Trylon Communications  - November 2004
       

Celebrating the Internet's First Decade

The “Center for the Digital Future” has determined 10 major Internet trends to mark the Web’s 10th anniversary as a public phenomenon:

  • “The Digital Divide” in the U.S. is closing, but not yet gone. And a new type of divide is emerging. Once defined simply as those who have Internet vs. those who do not, the divide is now between broadband users and dial-up users – those with broadband use the Internet more often and for a wider variety of needs.

  • Broadband is beginning a whole new Internet revolution. It is changing Americans’ relationship with the Internet—how often they go online, how long they stay online and what they do online.

  • For more than 50 years, Americans spent the majority of their free time watching television. But the more experience they have with the Internet, the less they watch TV.

  • The Internet’s credibility is dropping. Most users only trust information received from regularly visited Web sites and pages created by established media and government groups. Users do not usually trust information on sites run by individuals.

  • Fear of online shopping is fading - while Americans are still concerned about credit card security, the intensity of the concern is less.

  • The Internet’s perception as a place for Geeks and Nerds is dead. Rather than the Web negatively impacting time spent interacting with other people, Internet users are more socially active than non-users and less alienated from others. Because of email and instant messaging, the Internet has become another tool to build relationships.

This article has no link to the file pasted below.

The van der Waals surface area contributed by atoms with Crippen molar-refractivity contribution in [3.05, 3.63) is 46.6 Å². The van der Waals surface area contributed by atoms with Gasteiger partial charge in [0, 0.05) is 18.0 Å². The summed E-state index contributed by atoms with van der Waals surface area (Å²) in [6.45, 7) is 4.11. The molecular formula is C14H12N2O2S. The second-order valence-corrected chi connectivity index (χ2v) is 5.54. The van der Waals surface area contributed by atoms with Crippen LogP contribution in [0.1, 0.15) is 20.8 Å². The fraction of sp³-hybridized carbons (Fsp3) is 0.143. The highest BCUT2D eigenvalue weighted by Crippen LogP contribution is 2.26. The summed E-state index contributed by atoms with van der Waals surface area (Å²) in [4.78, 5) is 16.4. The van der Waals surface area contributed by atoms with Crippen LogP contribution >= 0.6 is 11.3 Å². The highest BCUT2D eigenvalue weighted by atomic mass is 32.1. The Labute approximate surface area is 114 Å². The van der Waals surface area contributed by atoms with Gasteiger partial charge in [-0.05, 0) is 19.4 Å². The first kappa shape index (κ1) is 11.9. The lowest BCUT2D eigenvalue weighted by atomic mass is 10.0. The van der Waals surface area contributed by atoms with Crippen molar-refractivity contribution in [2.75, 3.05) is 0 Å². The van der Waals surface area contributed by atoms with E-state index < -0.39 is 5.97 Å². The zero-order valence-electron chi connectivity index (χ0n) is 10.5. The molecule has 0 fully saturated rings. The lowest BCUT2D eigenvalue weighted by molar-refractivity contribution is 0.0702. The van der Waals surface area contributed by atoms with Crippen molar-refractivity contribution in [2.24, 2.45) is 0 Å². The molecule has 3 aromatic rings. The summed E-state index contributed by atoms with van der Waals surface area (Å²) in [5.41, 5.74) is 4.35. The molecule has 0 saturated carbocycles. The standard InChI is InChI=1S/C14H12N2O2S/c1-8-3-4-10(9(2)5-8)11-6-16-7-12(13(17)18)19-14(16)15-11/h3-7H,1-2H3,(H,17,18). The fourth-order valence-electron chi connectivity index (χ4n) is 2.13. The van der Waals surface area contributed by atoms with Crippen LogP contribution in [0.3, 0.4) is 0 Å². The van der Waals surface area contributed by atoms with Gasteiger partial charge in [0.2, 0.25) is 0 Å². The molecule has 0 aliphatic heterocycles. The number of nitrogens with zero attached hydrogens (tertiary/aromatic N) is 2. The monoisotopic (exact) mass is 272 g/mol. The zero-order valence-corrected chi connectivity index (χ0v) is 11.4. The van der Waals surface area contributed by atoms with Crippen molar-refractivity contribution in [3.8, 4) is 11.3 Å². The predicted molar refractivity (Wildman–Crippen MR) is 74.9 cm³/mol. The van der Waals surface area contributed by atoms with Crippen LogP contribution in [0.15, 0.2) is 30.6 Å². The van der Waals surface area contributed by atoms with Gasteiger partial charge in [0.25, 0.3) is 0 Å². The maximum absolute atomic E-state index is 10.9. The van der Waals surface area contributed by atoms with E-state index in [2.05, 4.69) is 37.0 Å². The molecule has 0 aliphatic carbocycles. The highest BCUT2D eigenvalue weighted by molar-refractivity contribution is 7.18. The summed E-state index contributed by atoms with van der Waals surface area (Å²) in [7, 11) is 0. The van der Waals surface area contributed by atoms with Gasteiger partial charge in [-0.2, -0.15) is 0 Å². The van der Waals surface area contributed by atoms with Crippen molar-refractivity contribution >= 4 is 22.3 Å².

• While the credit card security issue is less worrisome, Americans are more concerned about the threat of identity theft when they explore the Internet.

  • The Internet has become the number one source of information for its users - the primary place they go for research, general information, entertainment listings, and information on hobbies, travel, health and investments.

  • Children’s use of the Internet is a big concern. The Web opens a whole new world to children with unknown, and often-dangerous, ramifications.

  • Email remains the single most important reason Americans go online. Americans find email a wonderful convenience. It offers a way to communicate more often with a much broader circle of people than was possible with telephone or regular mail.

The study also ranked the 10 most popular Internet activities: email, instant messaging, Web surfing, reading news, hobby searches, entertainment searches, shopping and buying, medical information, travel information searches, tracking credit cards, and playing games.

After a decade of observation, “The Center of the Digital Future” has shown that the Internet is still changing the way Americans spend their time, get information and communicate. A nation that previously spent an extreme amount of time engaged in a passive activity (watching TV) is transferring more and more portions of that time to an interactive activity (the Internet). Americans are spending on average 12.5 hours per week on the Internet - communicating, looking for information, and searching for services, products or ideas.